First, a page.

Some of us have the good fortune of living in the place we love most in the world…
… So that when it comes to writing about that place, all we have to do is look out the window for inspiration.
Every time I’m in Italy, my cup runneth over with ideas for articles that I may never have time to write – but when I’m sitting back in my home office in Portland, Oregon, staring at a map of Italy rather than Italy itself, inspiration can be a little harder to come by.
With a country as packed with history, beauty, and world-famous tourist attractions as Italy is, it’s hard to picture a time when I’ll feel like I’ve covered the country in its entirety.
When I’m at home, then, the challenge isn’t necessarily coming up with topics to write about – it’s making sure I sound as infatuated with a place that’s far away as I do when I’m there.
These are a few things that help when I’m feeling too much Portland and not enough Italy.
Stop Writing, Start Reading
I keep track of how many words I’m writing, so any time I spend not writing sometimes makes me anxious – but there’s often no better way to transport myself back to what I did, saw, and felt when I was in Italy than by reading about other peoples’ experiences in Italy.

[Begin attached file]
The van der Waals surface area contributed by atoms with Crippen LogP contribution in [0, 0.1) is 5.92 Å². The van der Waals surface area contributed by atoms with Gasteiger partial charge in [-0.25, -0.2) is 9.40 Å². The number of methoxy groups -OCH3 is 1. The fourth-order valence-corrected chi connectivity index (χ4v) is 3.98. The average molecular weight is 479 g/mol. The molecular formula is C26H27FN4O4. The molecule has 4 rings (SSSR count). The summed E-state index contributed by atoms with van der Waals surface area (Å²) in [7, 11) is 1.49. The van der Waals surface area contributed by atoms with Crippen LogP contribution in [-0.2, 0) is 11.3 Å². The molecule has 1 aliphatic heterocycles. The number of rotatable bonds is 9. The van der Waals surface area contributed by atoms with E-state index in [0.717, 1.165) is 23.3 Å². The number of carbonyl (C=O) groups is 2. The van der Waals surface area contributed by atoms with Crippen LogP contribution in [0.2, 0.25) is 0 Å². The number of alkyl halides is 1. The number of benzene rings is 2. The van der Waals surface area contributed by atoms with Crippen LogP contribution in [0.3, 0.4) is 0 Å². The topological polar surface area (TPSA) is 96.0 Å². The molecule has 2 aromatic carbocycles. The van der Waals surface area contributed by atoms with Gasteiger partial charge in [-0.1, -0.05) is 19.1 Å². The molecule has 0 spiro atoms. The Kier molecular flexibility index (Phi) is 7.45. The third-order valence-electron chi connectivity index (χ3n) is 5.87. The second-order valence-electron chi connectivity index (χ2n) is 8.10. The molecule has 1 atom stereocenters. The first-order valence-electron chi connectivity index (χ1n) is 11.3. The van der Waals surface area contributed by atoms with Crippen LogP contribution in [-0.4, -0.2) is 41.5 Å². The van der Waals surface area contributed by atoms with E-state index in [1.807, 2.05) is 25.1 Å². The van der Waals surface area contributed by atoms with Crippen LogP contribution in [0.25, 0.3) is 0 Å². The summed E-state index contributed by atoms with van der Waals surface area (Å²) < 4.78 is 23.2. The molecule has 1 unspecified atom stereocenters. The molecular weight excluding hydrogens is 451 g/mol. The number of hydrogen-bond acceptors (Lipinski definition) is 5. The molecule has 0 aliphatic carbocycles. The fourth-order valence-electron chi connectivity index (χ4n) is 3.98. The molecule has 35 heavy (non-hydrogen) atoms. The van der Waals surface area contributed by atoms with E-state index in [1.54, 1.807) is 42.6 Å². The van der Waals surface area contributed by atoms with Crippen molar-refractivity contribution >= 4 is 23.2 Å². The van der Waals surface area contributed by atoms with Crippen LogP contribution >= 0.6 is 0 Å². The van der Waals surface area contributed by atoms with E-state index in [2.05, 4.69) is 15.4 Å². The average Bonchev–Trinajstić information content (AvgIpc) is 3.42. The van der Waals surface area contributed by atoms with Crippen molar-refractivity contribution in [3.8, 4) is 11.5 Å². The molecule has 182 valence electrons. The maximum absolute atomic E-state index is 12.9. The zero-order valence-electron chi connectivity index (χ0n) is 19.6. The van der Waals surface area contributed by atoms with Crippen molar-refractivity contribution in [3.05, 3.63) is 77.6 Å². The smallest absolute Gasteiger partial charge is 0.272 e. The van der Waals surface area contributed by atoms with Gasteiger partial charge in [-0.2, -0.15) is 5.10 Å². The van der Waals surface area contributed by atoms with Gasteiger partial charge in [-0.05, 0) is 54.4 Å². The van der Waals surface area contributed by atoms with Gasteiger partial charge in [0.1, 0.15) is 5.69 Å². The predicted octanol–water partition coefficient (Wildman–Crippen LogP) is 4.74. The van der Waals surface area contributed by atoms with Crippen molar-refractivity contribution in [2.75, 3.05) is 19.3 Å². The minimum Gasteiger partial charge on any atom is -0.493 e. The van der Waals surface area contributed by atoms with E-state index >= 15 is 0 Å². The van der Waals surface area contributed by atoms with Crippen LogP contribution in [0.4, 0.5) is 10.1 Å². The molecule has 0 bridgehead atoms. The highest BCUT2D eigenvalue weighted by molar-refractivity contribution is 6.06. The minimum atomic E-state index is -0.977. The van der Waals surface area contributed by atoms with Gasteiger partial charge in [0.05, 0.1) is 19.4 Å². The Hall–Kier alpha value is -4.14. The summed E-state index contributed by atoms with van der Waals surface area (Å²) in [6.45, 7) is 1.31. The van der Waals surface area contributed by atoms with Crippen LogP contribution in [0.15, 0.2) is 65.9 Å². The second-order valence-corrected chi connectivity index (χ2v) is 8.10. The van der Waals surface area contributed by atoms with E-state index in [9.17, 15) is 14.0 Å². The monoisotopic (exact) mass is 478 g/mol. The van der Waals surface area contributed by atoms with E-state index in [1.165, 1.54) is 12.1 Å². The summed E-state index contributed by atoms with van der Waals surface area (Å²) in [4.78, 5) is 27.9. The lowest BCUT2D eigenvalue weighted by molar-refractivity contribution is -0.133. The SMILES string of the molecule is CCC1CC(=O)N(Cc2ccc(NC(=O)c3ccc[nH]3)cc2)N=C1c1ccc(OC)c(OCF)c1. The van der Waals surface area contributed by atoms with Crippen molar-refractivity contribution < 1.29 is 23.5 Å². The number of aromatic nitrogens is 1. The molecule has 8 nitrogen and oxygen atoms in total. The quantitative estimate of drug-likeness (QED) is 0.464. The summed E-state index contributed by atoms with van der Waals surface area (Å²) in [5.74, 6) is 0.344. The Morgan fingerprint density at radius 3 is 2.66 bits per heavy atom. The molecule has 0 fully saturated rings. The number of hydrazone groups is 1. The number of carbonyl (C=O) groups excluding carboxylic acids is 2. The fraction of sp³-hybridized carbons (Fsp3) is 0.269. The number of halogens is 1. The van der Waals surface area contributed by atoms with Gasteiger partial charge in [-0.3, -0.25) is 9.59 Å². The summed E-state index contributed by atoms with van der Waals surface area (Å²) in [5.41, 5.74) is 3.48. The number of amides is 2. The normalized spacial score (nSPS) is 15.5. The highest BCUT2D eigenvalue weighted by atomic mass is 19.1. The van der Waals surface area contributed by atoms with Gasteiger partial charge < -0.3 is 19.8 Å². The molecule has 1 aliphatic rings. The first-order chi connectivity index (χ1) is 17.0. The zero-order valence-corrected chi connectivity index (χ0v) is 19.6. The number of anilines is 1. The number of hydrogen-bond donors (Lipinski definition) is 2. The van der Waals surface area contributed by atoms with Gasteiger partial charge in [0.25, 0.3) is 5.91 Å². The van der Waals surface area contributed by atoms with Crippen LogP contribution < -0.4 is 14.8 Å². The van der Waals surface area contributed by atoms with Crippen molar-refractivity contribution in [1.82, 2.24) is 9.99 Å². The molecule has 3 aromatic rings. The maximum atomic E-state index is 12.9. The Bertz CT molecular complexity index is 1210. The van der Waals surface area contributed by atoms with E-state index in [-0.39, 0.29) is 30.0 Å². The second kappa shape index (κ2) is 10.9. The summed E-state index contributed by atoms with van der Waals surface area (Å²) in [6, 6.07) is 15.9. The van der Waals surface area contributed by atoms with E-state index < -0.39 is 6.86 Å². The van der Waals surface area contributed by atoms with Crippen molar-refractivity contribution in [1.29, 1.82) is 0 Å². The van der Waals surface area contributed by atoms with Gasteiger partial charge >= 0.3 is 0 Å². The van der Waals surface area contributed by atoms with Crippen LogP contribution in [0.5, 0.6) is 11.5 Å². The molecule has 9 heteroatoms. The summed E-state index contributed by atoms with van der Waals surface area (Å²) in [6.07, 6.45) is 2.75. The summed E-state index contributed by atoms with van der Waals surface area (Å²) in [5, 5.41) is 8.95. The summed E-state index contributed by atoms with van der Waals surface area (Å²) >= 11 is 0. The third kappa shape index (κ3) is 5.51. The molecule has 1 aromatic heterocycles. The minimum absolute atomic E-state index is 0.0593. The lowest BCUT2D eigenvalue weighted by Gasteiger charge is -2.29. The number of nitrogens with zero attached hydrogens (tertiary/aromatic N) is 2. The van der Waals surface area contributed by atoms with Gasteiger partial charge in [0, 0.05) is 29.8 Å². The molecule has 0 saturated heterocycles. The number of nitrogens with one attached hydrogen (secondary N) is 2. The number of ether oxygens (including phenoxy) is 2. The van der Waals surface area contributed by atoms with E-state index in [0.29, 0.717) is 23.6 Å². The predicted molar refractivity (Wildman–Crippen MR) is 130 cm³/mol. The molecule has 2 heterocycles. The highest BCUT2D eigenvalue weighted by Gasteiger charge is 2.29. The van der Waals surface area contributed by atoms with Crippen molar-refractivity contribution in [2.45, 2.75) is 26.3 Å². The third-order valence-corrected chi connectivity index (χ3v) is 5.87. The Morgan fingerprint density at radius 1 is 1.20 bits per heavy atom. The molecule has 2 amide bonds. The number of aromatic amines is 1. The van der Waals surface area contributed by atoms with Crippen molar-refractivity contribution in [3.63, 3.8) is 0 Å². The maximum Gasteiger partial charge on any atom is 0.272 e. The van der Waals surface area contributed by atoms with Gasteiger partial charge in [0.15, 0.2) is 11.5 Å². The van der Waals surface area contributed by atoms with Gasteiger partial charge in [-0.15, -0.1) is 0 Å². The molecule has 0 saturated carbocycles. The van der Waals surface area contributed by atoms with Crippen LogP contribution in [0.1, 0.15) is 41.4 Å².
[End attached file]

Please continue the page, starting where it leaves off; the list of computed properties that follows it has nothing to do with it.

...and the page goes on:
That means browsing through the blogs in my RSS reader, checking out what my Italy-centric friends are posting on Twitter, and picking up an actual old-school book (or an e-book reader, I’m not picky) to curl up with.
Reading good writing is a good habit to get into no matter what kind of writing you’re doing, and if you throw in the added pressure of having to conjure up “it’s just like I’m there” imagery when you’re far away from the place you’re writing about it can be even more critical.
Keep an arsenal of blogs, books, and essays at the ready for just such an inspiration breakdown and you might be surprised how quickly you’re transported to another place.
This topic also involves reading, but to me it’s important enough to warrant its own entry. I’m an avid note-taker when I travel – I carry a small notebook and pen in my bag at all times, and since I’m often traveling alone I’m more apt to jot down thoughts and observations than if I were in constant conversations with travel partners. My notebook is a companion at solo mealtime, where I can expand on whatever random thoughts have been going through my head in addition to the various museum hours, street names, and visitor tips I scribbled down while out walking.
Sometimes all I have to do is leaf through a notebook from one of my trips and the screen goes all wavy, like on TV when they cut to a flashback. Before I know it, I’ve spent an hour reading my own ramblings, and I remember all the great article ideas I had when I was sitting at that corner table by myself in Venice, sipping the house red and getting more-than-average attention from the waiter who felt badly that I was dining alone. See? Just like that, I’m not in Portland anymore.
A Picture’s Worth a Thousand Words